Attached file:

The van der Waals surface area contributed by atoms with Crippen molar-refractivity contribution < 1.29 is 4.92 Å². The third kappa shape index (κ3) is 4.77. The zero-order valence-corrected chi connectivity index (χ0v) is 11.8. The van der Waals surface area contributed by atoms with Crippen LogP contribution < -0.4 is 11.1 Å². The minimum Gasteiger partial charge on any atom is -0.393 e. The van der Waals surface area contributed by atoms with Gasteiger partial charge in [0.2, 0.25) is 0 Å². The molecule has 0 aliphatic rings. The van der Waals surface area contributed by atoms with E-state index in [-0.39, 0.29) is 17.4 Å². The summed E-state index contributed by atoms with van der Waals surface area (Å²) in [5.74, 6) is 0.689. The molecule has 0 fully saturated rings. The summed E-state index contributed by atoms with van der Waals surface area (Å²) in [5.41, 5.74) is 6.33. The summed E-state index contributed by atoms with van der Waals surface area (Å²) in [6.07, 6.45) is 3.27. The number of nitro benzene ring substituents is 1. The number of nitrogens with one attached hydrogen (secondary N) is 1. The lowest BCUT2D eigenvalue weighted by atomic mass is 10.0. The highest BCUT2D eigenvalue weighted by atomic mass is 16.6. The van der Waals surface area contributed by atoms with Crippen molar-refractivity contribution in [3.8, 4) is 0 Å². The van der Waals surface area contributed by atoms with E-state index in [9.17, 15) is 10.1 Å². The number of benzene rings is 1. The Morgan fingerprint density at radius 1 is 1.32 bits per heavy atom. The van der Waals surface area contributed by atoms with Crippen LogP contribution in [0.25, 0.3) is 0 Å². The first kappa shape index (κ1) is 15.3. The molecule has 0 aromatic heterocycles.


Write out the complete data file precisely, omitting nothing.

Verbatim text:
The van der Waals surface area contributed by atoms with Crippen molar-refractivity contribution < 1.29 is 4.92 Å². The third kappa shape index (κ3) is 4.77. The zero-order valence-corrected chi connectivity index (χ0v) is 11.8. The van der Waals surface area contributed by atoms with Crippen LogP contribution < -0.4 is 11.1 Å². The minimum Gasteiger partial charge on any atom is -0.393 e. The van der Waals surface area contributed by atoms with Gasteiger partial charge in [0.2, 0.25) is 0 Å². The molecule has 0 aliphatic rings. The van der Waals surface area contributed by atoms with E-state index in [-0.39, 0.29) is 17.4 Å². The summed E-state index contributed by atoms with van der Waals surface area (Å²) in [5.74, 6) is 0.689. The molecule has 0 fully saturated rings. The summed E-state index contributed by atoms with van der Waals surface area (Å²) in [5.41, 5.74) is 6.33. The summed E-state index contributed by atoms with van der Waals surface area (Å²) in [6.07, 6.45) is 3.27. The number of nitro benzene ring substituents is 1. The number of nitrogens with one attached hydrogen (secondary N) is 1. The lowest BCUT2D eigenvalue weighted by atomic mass is 10.0. The highest BCUT2D eigenvalue weighted by atomic mass is 16.6. The van der Waals surface area contributed by atoms with Crippen molar-refractivity contribution in [3.8, 4) is 0 Å². The van der Waals surface area contributed by atoms with E-state index in [9.17, 15) is 10.1 Å². The number of benzene rings is 1. The Morgan fingerprint density at radius 1 is 1.32 bits per heavy atom. The van der Waals surface area contributed by atoms with Crippen LogP contribution in [0.25, 0.3) is 0 Å². The first kappa shape index (κ1) is 15.3. The molecule has 0 aromatic heterocycles.